The situation in Worcester is especially dire and illustrative of the underlying problems that the migrant crisis has exacerbated. Here in this city, we’re failing to provide the bare minimum, and no one is really talking about it.
We’re heading into the winter with an emergency shelter capacity shortfall experts estimate to be about 200 to 225 beds. Permanent supportive housing projects have lagged and stalled for years. Over that same time, the number of unhoused people in the city has risen exponentially. The city administration has done less than nothing to increase year-round shelter capacity and they haven’t tried to hide that fact.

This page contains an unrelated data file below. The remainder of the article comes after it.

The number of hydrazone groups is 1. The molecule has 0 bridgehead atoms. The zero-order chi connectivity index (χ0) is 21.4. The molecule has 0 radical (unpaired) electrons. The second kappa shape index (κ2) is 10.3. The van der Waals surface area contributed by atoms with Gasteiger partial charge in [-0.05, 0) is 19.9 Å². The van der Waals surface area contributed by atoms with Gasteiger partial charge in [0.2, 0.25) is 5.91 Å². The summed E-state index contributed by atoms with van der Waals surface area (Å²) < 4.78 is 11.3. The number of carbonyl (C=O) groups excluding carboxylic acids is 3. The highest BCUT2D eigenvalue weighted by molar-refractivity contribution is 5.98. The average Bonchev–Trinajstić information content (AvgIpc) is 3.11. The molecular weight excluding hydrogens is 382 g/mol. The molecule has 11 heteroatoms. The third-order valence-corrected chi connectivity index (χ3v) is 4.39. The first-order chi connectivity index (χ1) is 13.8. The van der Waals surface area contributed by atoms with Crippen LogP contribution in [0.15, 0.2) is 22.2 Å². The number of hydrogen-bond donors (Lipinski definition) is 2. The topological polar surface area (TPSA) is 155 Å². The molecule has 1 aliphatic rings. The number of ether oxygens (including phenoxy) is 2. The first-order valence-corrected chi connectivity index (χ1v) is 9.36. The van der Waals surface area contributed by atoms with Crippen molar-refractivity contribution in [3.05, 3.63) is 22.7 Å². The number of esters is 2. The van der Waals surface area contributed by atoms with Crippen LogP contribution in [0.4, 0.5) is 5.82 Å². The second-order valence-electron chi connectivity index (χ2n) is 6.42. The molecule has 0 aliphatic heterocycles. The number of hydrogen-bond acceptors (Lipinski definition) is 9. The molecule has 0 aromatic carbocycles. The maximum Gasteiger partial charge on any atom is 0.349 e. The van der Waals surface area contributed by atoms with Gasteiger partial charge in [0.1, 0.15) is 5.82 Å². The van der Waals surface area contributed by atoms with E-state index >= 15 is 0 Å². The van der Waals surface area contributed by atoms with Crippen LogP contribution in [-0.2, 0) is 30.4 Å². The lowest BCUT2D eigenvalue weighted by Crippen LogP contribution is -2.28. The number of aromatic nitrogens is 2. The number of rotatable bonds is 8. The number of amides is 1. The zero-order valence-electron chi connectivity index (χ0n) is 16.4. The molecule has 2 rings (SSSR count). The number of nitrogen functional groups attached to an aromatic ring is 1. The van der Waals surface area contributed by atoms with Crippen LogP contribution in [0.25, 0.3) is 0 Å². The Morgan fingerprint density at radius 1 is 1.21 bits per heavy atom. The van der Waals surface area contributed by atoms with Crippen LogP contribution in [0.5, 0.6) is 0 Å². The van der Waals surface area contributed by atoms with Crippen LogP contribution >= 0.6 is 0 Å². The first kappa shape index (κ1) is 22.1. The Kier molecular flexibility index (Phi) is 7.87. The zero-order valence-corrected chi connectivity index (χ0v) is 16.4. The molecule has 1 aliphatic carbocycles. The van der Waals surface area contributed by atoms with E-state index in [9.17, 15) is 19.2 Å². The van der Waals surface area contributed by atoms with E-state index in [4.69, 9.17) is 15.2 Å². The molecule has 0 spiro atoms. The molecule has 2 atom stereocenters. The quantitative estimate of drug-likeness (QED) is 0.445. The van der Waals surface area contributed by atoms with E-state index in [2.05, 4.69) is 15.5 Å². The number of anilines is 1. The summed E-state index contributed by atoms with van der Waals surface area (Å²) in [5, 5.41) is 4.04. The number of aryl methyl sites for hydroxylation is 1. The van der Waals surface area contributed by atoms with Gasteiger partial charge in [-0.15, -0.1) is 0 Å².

A new emergency winter shelter will open on Dec. 11 (originally projected for Dec. 1), per a city news release yesterday—the product of “hard work and perseverance,” as Batista put it.
City Manager Eric D. Batista announced Thursday the opening of an emergency winter shelter for single adults experiencing homelessness at the former Registry of Motor Vehicles (RMV) Service Center located at 611 Main St. in Worcester.
The emergency shelter is expected to open the week of Dec. 11. South Middlesex Opportunity Council (SMOC) will staff and operate the 60-bed shelter, which will be open 24/7 through the end of April.
The shelter will be staffed 24/7, and will provide showers, meals, support services, and a security detail.